Middle-east Arab News Opinion | Asharq Al-awsat

Tunisia: The Paradox of the World Summit on the Information Society | ASHARQ AL-AWSAT English Archive 2005 -2017
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The United Nations was recently subjected to strong criticism by human rights groups due to its choice of Tunisia as a host to the World Summit on the Information Society. The disapproval referred to Tunisia”s poor human rights records and its constant restrictions of public freedoms and freedom of expression. The United Nations Secretary General Kofi Annan unconvincingly responded to the criticism by saying that placing Tunisia under the spotlight, will inevitably force it to review its infamous record.

The contradiction, however, is that Tunisia has not changed its policies of persecution even after being the focus of such an event. It continues with its campaign of harassment against journalists and activists, even in the presence of a number of world leaders and media officials. Before the beginning of the summit, a number of journalists and correspondents were harassed and beaten. Meanwhile, Robert Menard, the chairman of the international network ”Reporters Sans Frontiers” (RSF) was prevented from entering Tunisia and forced to remain on the airplane that was supposed to take him to his destination. Moreover, the summit, in which freedom of expression was supposed to be addressed, was subjected to many encroachments causing some participants to accuse the host government of attempting of hindering the summit. Furthermore, several other problems occurred before and after the summit itself.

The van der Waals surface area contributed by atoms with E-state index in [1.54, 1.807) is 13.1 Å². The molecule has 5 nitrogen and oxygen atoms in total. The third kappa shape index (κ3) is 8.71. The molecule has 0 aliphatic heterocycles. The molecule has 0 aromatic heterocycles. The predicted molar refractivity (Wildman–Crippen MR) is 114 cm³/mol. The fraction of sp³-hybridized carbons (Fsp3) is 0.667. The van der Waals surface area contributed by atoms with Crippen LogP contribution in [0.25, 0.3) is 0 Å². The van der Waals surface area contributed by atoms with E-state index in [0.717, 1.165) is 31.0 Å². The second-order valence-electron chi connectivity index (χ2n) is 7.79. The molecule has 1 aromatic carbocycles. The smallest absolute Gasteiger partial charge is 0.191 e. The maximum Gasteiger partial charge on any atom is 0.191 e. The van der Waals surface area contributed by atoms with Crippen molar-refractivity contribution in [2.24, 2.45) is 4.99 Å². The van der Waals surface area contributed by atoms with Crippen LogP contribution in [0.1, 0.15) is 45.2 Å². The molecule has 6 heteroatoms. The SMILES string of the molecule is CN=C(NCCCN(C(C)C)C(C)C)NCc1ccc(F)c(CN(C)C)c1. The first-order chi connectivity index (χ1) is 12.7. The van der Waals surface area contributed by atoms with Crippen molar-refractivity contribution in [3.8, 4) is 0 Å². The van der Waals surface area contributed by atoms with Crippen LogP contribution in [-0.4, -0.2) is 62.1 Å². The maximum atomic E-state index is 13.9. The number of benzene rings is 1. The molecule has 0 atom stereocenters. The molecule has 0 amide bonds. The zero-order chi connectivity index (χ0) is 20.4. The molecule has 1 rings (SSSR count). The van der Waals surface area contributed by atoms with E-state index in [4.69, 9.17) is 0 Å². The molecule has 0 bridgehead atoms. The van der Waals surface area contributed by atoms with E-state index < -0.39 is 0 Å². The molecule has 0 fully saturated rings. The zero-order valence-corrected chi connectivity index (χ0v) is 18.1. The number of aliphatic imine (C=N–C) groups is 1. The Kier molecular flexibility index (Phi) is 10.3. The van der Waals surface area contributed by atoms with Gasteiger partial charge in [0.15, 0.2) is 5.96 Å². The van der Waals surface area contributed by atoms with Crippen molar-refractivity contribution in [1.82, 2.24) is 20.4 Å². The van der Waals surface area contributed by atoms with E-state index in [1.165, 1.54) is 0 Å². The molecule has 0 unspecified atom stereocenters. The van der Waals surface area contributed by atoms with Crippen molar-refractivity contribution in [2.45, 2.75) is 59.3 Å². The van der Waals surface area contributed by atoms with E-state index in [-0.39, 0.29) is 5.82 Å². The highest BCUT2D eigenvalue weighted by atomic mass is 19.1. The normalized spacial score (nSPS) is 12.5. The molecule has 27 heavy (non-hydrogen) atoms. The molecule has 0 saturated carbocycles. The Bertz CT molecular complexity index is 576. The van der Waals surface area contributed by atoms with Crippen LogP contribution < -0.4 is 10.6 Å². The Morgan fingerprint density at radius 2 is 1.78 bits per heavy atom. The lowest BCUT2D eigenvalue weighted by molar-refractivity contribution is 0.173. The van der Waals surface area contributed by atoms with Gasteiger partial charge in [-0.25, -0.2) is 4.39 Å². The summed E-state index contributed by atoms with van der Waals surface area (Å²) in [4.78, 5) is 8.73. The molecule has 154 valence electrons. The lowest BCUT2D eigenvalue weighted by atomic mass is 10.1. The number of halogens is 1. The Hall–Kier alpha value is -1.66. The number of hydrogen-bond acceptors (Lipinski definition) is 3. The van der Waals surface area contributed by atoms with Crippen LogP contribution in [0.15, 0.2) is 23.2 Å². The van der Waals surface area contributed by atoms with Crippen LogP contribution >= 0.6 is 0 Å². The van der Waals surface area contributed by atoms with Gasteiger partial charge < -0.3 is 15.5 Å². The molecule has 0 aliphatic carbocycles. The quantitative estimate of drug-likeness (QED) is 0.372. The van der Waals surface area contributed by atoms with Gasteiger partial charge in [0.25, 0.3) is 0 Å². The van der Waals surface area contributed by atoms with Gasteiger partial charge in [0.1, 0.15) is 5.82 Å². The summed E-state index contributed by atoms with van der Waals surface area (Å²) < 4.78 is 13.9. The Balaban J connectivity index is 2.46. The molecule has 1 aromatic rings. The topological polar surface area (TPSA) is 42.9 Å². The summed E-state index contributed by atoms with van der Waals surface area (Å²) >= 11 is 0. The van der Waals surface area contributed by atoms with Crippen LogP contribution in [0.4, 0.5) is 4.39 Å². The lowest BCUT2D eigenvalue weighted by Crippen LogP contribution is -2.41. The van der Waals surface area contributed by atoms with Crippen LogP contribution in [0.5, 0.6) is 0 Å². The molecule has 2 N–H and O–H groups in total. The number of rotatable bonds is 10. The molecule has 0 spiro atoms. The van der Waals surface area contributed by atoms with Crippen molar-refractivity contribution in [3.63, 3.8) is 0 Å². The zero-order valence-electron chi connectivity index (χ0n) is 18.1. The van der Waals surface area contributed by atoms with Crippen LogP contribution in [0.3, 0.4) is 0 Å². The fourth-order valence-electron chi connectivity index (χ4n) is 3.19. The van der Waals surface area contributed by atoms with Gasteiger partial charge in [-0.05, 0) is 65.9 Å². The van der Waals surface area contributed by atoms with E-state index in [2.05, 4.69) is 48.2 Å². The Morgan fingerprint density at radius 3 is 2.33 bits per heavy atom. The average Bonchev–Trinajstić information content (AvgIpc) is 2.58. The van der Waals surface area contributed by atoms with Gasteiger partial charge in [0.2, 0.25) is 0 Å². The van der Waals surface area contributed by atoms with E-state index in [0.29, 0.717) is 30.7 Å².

The choice alone of Tunisia for a meeting of this nature was puzzling for many; how could a state that significantly limits the freedom of information host a summit about information? Such criticism is justified. The Tunisian government has blocked several websites that are critical of it, and has even detained and jailed some of those who ran the websites. According to an academic study that included two thousand websites, of these, Tunisia has managed to block approximately 10 %, especially those that are openly critical of the government. The increase of internet cafes in Tunis, which holds more than other Arab cities of the region, is odd considering the fact that many websites are banned.

Some people suggest that Tunisia”s decision to invite Israeli Foreign Minister, Silvan Shalom, to the summit, and permission to visit his hometown in Tunisia, was implemented to alleviate international criticism of the summit”s location with respect to public freedoms.

Tunisia has undoubtedly achieved remarkable economic growth. In addition, it has established remarkable openness in the private and personal status law, unmatched by any other Arab state. However, such achievements remain peripheral and fragile, as they are not associated with the development of freedom of expression.